Without ever stepping foot in your church (or movie theater, or elementary school cafeteria—or wherever you meet), I can tell you how your Sunday worship sound check goes:
The keyboard player can’t hear herself over the drums, so she turns her amp up.
The electric guitarist just isn’t “relating” to his sound, so he follows suit and cranks his Boogie.
The bass player feels like he might be a little low in the mix, so he ups his thump.
The acoustic guitarist is now completely buried, so he asks to be turned up in the wedge.
The alto can’t hear herself. “Can I get a little more of my voice in the monitor?” she asks the sound tech. Knowing what’s coming, he reluctantly consents.
In a few moments, all the worship leader hears is alto. And asks for his voice up. The tech does his knob-twisting duty. He’s the worship leader, after all.
Within moments, the soprano has her left index finger in her ear and a rather displeased look on her face. The sound guy thinks to himself, “Here it comes…” And it does. So up her voice goes.
The drummer, meanwhile, feels the energy from all these additional dBs and assumes it to be the Holy Spirit telling him to play louder. He follows and obeys.
The keyboard player can’t hear herself over the drums, so she turns her amp up…
Names and instruments might differ, but this is the sin of “More ME!” at work.
And as you can see, it’s self-perpetuating.
As we continually to ask for more of ourselves in the monitors, we inadvertently:
- Create a volume war between onstage amps, monitor wedges and the drums.
- Ruin the house sound because of all the monitor bleed.
- Fail to listen to each other, causing the “6 people playing the same song on the same stage in the same key at nearly the same time” phenomenon.
- Dishonor each other’s gifts, talents and skills – including the sound engineer.
What are some ways to repent and renounce this sin of “more me”? Here’s a laundry list of suggestions. These range from quick fixes to expensive solutions. Do what you can with what you have.
1. Do a reverse, “house-only” sound check.
Cost? Painful, but free.
2. Guitarists/Bassists/Keyboardists, get rid of stage amplifiers.
Guitarists/Bassists. Move to an amp modeler like a Line 6 POD or a SansAmp.
This cuts down on the stage volume to allow others to hear better. But now how do you hear yourself? Here's a cheap solution: run one ear bud out of the headphone jack of the POD. You’ll want to get a volume control to keep it from blowing your ear drum.
Cost: $200 – $500 for the modelor. 8 bucks for the volume control.*
Keyboard players, if it doesn’t cut your “out” signal, do the same as guitarists with an amp modeler: run one earbud out the phone jack on your keyboard. Again, you’ll want the volume control.
Cost: $20 to $200, depending on what kind of buds you buy.
3. Invest in a personal monitor system. (Google Aviom, Elite Core PM-16, MyMix, etc), With this and some decent buds, you can forget wedges altogether.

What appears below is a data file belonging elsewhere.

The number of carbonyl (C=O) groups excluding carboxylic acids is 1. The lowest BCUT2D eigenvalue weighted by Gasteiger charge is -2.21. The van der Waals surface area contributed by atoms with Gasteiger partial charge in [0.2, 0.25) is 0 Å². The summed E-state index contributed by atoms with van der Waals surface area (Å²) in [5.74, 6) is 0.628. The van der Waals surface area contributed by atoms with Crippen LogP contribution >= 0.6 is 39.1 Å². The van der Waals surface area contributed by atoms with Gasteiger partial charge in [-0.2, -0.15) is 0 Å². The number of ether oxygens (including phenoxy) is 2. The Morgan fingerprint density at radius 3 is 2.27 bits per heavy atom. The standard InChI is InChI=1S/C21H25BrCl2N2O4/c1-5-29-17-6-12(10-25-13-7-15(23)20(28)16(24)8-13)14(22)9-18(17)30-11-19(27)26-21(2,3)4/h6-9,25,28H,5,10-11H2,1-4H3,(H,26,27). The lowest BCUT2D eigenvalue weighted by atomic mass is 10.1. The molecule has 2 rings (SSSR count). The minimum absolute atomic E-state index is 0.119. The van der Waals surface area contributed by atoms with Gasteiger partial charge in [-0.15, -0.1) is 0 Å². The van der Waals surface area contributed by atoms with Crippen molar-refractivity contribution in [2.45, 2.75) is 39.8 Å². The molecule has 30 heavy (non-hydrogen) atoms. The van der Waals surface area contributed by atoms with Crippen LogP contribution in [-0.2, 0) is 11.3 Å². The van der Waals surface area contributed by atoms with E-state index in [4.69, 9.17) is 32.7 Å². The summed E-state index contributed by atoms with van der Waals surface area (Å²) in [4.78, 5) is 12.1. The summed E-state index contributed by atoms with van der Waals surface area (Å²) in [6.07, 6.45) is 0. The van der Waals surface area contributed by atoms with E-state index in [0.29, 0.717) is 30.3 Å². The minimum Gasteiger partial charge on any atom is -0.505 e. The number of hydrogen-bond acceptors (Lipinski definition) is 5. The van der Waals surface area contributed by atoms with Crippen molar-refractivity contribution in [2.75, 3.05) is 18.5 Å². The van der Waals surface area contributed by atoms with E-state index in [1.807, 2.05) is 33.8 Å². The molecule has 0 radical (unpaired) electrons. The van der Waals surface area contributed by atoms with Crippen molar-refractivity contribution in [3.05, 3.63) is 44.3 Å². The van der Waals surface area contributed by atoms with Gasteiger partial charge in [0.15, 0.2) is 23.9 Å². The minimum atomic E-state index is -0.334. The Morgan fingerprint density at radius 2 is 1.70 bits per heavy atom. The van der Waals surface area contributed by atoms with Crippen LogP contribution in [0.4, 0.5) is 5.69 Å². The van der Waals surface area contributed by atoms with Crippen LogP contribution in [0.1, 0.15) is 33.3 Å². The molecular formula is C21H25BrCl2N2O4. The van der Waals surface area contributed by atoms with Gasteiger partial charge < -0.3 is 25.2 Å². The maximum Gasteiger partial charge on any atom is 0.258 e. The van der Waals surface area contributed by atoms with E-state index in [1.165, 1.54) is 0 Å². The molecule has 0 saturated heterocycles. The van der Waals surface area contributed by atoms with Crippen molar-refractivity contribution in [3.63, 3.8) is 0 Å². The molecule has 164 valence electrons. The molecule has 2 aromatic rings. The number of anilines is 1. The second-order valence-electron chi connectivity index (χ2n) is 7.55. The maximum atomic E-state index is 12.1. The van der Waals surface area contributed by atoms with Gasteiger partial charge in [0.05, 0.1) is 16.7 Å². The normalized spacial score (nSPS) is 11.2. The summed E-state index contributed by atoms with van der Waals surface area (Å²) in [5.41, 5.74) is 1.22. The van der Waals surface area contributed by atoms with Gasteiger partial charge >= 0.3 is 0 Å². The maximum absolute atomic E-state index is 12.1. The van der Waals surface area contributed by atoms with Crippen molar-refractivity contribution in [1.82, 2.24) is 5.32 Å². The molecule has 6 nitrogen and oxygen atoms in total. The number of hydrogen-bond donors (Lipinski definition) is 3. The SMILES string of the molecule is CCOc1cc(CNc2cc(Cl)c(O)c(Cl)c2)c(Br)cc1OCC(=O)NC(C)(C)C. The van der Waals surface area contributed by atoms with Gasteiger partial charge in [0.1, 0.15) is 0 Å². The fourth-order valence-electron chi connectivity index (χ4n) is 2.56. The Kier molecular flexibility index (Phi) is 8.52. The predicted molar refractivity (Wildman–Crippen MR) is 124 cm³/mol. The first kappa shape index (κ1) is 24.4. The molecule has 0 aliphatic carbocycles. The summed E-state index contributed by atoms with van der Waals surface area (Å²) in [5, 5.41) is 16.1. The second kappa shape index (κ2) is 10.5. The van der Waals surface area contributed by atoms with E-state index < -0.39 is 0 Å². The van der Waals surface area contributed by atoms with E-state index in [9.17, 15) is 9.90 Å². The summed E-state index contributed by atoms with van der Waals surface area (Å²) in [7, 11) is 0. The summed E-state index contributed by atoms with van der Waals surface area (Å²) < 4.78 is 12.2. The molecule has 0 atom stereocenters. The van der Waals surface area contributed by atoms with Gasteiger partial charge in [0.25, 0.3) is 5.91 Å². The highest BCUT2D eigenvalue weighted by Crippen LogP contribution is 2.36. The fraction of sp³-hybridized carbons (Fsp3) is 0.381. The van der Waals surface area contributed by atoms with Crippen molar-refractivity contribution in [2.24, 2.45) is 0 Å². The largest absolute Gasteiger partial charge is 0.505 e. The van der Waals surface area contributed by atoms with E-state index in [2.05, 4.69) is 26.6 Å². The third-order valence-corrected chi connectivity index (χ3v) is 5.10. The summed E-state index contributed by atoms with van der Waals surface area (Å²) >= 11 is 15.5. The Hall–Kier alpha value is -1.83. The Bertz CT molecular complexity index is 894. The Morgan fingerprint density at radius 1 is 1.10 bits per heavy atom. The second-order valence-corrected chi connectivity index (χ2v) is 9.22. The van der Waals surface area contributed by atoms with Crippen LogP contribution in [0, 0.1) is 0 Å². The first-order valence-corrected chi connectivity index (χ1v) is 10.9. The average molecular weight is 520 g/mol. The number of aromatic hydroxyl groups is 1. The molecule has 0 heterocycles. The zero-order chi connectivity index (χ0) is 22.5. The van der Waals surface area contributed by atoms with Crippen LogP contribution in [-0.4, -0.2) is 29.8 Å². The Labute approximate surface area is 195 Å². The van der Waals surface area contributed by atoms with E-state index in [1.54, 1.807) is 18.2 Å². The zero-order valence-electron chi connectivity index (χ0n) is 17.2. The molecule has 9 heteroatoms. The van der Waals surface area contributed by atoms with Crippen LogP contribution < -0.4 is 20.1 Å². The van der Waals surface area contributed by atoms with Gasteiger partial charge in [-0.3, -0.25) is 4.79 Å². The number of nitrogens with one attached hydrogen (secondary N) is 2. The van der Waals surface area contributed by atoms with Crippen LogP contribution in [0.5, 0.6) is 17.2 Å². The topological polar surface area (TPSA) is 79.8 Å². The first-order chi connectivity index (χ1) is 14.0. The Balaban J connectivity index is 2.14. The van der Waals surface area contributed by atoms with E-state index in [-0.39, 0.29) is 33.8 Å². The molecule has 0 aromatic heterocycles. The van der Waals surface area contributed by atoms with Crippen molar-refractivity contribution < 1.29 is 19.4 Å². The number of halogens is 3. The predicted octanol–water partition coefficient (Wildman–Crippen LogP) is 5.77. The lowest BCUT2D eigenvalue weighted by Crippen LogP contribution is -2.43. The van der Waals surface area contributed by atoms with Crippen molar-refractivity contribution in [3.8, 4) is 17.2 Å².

Cost: $4000 – 6000. (If that's too much to swallow, check out the "poor-man" Aviom solution I used at a former church)
4. Put cans on the drummer. Run the drummer’s monitor through a headphone amplifier instead of a wedge. Often times, you have more aux channels than monitor amps. So use one of those open aux channels to give your drummer his own mix.
If you can’t afford good in-ears for him, nobody really minds when the drummer has the Princess Lea Cinnamon Rolls on the sides of his head. He’s probably barefoot and wearing plaid shorts with a Hawaiian shirt anyway. A couple cans on the side of his head won’t distract anymore than that.
Cost: $50 – 500 – depending on the headphone amplifier and in-ears/headphones.
Remember, every wedge you can physically remove will help ebb the escalation of volume and reduce the sound clutter on your stage.
5. Use electronic drums. Sometimes that’s the best you can do for your room and your budget.
Cost: $800 – 2500
If you abhor electronic drums as much as I (and every drummer in the known universe) do, then here are two other options:
6. Play to the room. This is free, but sometimes the room is just too small for anything but jazz tapping. Jazz tapping is great for, well, jazz. For modern worship, bleck…
7. Use a drum shield. Here’s the deal with Plexiglas shields - they give the illusion of helping control the sound. But usually it just bounces it to another part of the room. To really control the sound you need a fully enclosed shield with sound absorption. This also means you need to mic the drums.
Cost: with the drum miking, you’re now into it for around $3000.
Maybe jazz tapping isn’t so bad?
8. Remove and reduce. When someone ask for "more me" in the wedge, sound tech, please learn to ask this question. I call it the Socratic Sound-Guy Method:
“What can I take out or turn down in of your monitor?”
If you can't hear yourself in the wedge, it's not usually because you're too low. It's an overcrowded mix. As mentioned in the “reverse sound check” article linked above, Kent Morris says that we should only put in our monitors what “keeps us in time and on pitch.” See that post for more on this.
Cost: the Socratic Sound-Guy Method is free, but it may cost you some dirty looks and snarky comments.
So there's a few suggestions. But I'm sure are other great suggestions. Let us know in the commments section:
What do you do in your situation to help curb the sin of MORE ME?